Università di Urbino – Oggi su Nature Medicine un’importante scoperta nel trattamento dell’AIDS

E’ stato pubblicato oggi sulla prestigiosa rivista scientifica Nature Medicine un importante lavoro di Mirko Paiardini (e altri) sul ruolo di farmaci biologici nel trattamento delle infezioni da HIV-1.
Mirko Paiardini, attualmente alla Emory University (USA) oltre ad essersi laureato a Urbino e avervi svolto il dottorato di ricerca, è anche attualmente visiting professor alla Carlo Bo. Nel paper sono inclusi anche Barbara Cervasi (altra biologa laureata in Urbino) e Luca Micci (un altro laureato in biotecnologie) oltre al professor Guido Silvestri, nato a Senigallia e anch’egli docente alla Emory, che nel novembre scorso ha inaugurato il 514° anno accademico di Uniurb ed è promotore assieme a Roberto Burioni del “Patto trasversale per la scienza”
I dettagli della rilevante scoperta vengono descritti nel seguente comunicato originale della
Emory University:

Stimulating immune cells with two cancer immunotherapies together can shrink the size of the viral “reservoir” in SIV
(simian immunodeficiency virus)-infected nonhuman primates treated with antiviral drugs, Emory University researchers
and their colleagues have concluded. The reservoir includes immune cells that harbor virus despite potent antiviral drug
The findings, reported in Nature Medicine, have important implications for the quest to cure HIV because reservoir
shrinkage has not been achieved consistently before. However, the combination treatment does not prevent or delay viral
rebound once antiviral drugs are stopped. Finding an HIV cure is of critical importance as, although antiretroviral therapy
can reduce the amount of circulating virus to undetectable levels, problematic issues remain, such as social stigma in
addition to the long-term toxicity and cost of antiretroviral drugs.
“It’s a glass-half-full situation,” says senior author Mirko Paiardini, PhD. “We concluded that even a very effective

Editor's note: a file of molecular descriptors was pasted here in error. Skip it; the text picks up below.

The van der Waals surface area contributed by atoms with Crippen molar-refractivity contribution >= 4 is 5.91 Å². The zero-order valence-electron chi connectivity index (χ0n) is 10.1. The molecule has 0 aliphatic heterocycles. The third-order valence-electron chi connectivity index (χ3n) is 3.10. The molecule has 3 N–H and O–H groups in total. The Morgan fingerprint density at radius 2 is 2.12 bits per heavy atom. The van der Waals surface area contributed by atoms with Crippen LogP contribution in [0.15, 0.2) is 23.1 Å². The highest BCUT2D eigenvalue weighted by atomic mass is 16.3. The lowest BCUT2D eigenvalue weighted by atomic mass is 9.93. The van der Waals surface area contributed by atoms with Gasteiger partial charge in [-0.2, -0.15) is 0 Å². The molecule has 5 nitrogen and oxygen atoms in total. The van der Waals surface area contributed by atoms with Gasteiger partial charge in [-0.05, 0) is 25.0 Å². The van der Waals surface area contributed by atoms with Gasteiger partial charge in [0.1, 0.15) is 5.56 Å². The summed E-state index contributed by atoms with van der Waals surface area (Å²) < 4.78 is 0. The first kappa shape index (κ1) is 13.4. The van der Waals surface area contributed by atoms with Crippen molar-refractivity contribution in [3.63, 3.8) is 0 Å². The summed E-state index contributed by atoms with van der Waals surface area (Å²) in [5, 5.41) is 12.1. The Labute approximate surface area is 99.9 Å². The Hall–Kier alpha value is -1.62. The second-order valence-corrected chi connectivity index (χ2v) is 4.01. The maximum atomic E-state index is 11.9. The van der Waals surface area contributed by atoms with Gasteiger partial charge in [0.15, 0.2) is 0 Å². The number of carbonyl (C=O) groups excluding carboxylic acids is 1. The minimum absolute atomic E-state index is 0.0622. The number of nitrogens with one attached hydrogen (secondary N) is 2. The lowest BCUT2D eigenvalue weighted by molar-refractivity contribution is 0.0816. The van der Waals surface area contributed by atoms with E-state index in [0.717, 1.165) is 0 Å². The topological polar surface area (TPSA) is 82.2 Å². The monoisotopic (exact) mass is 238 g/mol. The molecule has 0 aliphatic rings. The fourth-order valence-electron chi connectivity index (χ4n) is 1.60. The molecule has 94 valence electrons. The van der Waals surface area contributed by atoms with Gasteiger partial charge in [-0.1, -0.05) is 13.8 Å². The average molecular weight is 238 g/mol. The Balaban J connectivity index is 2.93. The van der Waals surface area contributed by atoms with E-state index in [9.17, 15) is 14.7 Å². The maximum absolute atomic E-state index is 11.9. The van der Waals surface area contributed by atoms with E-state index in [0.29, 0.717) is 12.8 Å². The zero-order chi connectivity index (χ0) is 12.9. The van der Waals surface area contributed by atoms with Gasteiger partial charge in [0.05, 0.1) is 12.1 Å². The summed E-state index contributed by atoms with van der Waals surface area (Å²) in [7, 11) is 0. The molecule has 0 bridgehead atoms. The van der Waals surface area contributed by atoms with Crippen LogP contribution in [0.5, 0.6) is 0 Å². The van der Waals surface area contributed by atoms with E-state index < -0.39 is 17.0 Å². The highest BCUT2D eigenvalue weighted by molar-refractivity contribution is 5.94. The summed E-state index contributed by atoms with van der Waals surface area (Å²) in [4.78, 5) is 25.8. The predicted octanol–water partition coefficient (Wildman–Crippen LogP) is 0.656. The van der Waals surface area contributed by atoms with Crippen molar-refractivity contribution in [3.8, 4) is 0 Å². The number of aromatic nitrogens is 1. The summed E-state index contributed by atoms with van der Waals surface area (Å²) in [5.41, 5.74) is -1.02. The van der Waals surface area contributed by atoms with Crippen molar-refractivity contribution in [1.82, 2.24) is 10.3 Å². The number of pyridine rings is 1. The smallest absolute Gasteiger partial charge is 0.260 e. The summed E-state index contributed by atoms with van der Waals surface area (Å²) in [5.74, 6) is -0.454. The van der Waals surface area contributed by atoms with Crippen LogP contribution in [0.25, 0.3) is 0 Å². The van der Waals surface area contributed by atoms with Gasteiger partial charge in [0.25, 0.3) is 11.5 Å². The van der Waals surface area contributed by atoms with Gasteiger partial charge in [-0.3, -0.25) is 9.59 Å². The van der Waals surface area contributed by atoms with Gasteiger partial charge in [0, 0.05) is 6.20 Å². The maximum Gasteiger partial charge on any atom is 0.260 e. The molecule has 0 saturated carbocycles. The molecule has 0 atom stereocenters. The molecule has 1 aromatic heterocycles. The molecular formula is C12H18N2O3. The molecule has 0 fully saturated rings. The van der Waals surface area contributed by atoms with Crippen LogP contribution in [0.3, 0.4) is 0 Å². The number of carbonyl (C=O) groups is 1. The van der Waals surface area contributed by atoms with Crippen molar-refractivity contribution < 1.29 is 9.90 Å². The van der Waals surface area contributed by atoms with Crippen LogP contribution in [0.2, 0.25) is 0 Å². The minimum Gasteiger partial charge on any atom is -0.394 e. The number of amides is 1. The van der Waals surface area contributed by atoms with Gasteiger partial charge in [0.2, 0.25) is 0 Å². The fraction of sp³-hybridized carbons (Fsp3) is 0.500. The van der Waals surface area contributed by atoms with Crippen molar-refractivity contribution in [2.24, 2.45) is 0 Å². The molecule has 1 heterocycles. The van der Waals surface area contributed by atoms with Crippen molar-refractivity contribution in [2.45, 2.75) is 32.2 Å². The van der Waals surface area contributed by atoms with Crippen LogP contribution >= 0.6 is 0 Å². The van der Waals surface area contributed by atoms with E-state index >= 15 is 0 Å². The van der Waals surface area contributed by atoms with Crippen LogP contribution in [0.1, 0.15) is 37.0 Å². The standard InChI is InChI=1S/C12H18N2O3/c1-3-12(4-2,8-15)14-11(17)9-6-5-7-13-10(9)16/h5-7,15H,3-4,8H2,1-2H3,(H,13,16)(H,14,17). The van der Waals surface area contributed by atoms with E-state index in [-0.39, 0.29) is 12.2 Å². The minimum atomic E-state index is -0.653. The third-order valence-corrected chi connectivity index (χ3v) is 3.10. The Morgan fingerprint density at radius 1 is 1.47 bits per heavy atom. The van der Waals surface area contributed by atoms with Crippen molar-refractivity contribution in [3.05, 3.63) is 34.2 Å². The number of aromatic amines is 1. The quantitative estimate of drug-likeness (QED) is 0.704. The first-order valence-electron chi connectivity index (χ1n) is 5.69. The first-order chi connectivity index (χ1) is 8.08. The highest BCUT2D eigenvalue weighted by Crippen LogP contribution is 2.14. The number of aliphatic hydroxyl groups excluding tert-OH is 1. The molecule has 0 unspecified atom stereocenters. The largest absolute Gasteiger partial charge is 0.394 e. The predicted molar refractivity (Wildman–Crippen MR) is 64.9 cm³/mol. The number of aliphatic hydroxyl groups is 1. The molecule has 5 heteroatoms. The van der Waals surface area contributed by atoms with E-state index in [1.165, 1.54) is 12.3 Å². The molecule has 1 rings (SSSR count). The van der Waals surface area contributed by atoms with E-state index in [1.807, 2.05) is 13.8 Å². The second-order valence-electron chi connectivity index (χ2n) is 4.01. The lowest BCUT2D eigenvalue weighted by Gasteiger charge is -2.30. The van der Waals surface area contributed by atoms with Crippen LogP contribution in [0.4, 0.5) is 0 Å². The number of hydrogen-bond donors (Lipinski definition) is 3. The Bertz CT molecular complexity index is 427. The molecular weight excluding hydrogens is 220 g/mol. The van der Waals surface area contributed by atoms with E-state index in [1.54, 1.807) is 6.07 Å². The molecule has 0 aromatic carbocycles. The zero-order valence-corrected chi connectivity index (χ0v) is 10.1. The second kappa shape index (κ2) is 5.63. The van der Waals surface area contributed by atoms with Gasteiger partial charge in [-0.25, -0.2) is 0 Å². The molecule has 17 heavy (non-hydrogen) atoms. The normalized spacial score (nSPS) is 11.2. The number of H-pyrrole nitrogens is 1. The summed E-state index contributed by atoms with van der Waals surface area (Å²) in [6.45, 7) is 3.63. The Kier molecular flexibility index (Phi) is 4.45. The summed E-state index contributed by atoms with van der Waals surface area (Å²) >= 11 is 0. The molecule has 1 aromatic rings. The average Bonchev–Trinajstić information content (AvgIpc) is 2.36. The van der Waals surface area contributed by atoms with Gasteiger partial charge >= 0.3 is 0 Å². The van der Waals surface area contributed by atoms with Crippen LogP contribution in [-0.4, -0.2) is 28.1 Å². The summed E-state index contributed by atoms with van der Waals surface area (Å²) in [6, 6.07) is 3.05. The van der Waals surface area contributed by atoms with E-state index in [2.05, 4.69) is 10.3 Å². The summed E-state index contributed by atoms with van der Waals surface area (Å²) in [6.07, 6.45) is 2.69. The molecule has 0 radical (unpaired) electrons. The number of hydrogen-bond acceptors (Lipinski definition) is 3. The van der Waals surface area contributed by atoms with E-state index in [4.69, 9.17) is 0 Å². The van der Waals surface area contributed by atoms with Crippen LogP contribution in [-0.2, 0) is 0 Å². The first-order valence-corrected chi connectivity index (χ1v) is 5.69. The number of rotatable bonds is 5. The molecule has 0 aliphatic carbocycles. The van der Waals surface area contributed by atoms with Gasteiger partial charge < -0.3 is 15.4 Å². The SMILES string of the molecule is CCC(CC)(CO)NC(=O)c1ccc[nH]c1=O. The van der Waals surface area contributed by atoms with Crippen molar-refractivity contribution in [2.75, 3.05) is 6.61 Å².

combination of antibodies that led to immune checkpoint blockade, which prevents termination of immune responses, is
unlikely to achieve viral remission as a standalone treatment during antiretroviral therapy.”
He adds the approach may have greater potential if combined with other immune-stimulating agents. Or it could be
deployed at a different point — when the immune system is engaged in fighting the virus, creating a target-rich
environment. Other HIV/AIDS researchers have started to test those tactics, he says.
Paiardini is an associate professor of pathology and laboratory medicine at Emory University School of Medicine and a
researcher at Yerkes National Primate Research Center. The study performed in nonhuman primates, considered the best
animal model for HIV studies, was carried out in collaboration with first author Justin Harper, who is Paiardini’s lab
manager at Emory; co-authors Shari Gordon and David Favre at the University of North Carolina at Chapel Hill and
GlaxoSmithKline; Katharine Bar at the University of Pennsylvania; and Jake Estes at Oregon Health & Science
Although antiviral drugs are available that can suppress HIV to the point of being undetectable in blood, the virus
embeds itself in the DNA of immune cells, frustrating efforts to root it out. Only two individuals have ever achieved
what their doctors consider a durable cure, and they went through a bone-marrow transplant for leukemia or lymphoma —
not widely applicable.
Paiardini and his colleagues reasoned chronic viral infection and cancer produce similar states of “exhaustion”: immune